Recreations in agriculture, natural-history, arts, and miscellaneous literature, Volume 3

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s.n., 1800 - Agriculture
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Page 305 - We are, however, not the less obliged by your kind offer, though we decline accepting it; and to show our grateful sense of it, if the gentlemen of Virginia will send us a dozen of their sons, we will take great care of their education, instruct them in all we know, and make men of them.
Page 306 - ... to add, he may rise again and deliver it. To interrupt another, even in common conversation, is reckoned highly indecent. How different this is from the conduct of a polite British House of Commons, where scarce a day passes without some confusion, that makes the speaker hoarse in calling to order ; and how different from the mode of conversation in many polite companies of Europe, where, if you do not deliver your sentence with great rapidity, you are cut off in the middle of it by the impatient...
Page 304 - ... of the sages; there is no force, there are no prisons, no officers to compel obedience, or inflict punishment. Hence they generally study oratory; the best speaker having the most influence. The Indian women till the ground, dress the food, nurse and bring up the children, and preserve and hand down to posterity the memory of public transactions.
Page 363 - All this came upon the king Nebuchadnezzar. At the end of twelve months he walked in the palace of the kingdom of Babylon. The king spake, and said, Is not this great Babylon, that I have built for the house of the kingdom by the might of my power, and for the honour of my majesty...
Page 216 - As those we love decay, we die in part, String after string is sever'd from the heart ; Till loosen'd life at last — but breathing clay, Without one pang, is glad to fall away. Unhappy he who latest feels the blow, Whose eyes have wept o'er every friend laid low, Dragg'd lingering on from partial death to death, Till dying, all he can resign is breath.
Page 309 - Conrad answered all his questions; and when the discourse began to flag, the Indian, to continue it, said, "Conrad, you have lived long among the white people, and know something of their customs; I have been sometimes at Albany, and have observed that once in seven days they shut up their shops and assemble all in the great house; tell me what it is for? What do they do there?" "They meet there," says Conrad, "to hear and learn good things.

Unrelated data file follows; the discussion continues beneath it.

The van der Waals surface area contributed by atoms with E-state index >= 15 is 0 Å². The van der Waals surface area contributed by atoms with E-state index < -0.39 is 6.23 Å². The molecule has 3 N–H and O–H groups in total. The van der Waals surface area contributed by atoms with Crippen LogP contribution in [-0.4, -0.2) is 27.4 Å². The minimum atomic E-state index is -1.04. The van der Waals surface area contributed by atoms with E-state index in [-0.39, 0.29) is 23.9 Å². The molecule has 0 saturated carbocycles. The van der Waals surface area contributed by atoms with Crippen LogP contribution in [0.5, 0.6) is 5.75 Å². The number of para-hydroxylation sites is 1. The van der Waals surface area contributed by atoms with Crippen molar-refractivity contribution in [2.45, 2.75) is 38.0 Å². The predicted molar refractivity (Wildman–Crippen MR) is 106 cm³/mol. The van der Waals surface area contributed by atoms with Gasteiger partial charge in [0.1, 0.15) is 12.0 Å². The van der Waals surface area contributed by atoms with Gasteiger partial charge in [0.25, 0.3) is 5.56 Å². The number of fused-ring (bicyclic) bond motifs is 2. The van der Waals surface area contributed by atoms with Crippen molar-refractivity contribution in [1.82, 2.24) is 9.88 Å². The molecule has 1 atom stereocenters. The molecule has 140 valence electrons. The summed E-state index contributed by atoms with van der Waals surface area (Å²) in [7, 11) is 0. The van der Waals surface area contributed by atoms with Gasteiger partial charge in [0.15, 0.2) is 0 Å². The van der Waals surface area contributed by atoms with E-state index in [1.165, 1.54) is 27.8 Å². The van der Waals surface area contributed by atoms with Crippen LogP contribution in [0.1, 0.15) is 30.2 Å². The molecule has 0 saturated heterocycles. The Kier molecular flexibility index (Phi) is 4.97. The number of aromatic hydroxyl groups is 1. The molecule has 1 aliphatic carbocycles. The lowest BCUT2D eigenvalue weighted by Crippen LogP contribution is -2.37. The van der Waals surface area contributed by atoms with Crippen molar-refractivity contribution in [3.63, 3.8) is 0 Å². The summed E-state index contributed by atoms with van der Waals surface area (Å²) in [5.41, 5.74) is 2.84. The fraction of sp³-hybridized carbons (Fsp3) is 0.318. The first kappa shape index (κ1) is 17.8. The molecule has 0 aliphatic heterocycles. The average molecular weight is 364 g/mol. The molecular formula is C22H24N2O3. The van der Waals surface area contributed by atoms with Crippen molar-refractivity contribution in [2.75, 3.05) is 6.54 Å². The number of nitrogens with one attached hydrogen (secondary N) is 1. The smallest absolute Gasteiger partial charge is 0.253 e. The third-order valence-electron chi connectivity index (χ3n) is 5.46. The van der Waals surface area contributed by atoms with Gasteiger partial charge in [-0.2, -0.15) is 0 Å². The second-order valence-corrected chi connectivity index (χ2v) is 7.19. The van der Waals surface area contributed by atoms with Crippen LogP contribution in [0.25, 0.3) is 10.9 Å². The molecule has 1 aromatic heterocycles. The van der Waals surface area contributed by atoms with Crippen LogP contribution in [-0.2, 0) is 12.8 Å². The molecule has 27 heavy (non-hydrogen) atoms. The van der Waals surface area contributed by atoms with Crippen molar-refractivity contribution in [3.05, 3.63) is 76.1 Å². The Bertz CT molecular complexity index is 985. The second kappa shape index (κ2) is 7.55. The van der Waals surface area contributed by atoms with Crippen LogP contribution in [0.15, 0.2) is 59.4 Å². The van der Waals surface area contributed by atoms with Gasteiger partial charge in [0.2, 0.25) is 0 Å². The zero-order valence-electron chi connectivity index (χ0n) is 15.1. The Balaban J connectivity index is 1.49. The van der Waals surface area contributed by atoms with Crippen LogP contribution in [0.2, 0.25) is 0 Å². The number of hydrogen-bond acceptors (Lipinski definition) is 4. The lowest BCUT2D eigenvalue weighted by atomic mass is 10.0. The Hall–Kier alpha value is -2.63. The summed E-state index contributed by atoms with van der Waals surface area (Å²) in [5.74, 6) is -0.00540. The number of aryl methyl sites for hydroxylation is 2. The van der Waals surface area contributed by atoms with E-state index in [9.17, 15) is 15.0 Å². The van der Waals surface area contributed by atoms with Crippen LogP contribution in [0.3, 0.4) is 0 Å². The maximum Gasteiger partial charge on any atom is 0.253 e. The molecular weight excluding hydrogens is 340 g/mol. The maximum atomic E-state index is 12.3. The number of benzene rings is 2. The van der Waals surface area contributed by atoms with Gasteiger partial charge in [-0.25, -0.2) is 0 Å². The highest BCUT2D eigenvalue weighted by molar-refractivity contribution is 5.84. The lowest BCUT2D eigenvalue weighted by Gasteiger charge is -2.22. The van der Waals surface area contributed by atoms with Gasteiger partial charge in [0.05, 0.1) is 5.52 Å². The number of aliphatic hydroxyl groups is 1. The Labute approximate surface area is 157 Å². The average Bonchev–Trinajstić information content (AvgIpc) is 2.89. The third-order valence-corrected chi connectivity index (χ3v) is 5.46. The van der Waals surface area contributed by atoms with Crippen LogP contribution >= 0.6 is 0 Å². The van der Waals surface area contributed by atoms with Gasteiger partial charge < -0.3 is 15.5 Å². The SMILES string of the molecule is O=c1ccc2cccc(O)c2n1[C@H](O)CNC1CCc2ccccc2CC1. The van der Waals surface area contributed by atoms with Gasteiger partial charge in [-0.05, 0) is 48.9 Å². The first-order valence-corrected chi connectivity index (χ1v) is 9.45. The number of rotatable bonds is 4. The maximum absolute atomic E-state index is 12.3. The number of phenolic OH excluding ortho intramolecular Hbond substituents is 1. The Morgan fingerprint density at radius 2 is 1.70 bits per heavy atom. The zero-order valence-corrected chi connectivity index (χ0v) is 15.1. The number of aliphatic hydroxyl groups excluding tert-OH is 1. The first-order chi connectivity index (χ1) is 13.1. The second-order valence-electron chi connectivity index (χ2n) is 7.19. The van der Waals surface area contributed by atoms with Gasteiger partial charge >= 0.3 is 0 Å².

Page 309 - ... guides, or any necessaries for continuing their journey; and nothing is exacted for the entertainment. The same hospitality, esteemed among them as a principal virtue, is practised by private persons; of which Conrad Weiser, our interpreter, gave me the following instance. He had been naturalized among the Six Nations, and spoke well the Mohawk language.
Page 311 - ... and we spread soft furs for him to rest and sleep on ; we demand nothing in return. But, if I go into a white man's house at Albany, and ask for victuals and drink, they say, 'Where is your money?' and if I have none, they say,
Page 307 - What you have told us," says he, "is all very good. It is indeed bad to eat apples. It is better to make them all into cider. We are much obliged by your kindness in coming so far to tell us those things which you have heard from your mothers.
Page 304 - Nations would send down half a dozen of their sons to that college, the government would take care that they should be well provided for, and instructed in all the learning of the white people. It is one of the Indian rules of politeness, not to answer a public proposition the same day that it is made ; they think it would be treating it as a light matter, and that they show it respect by taking time to consider it, as of a matter important.

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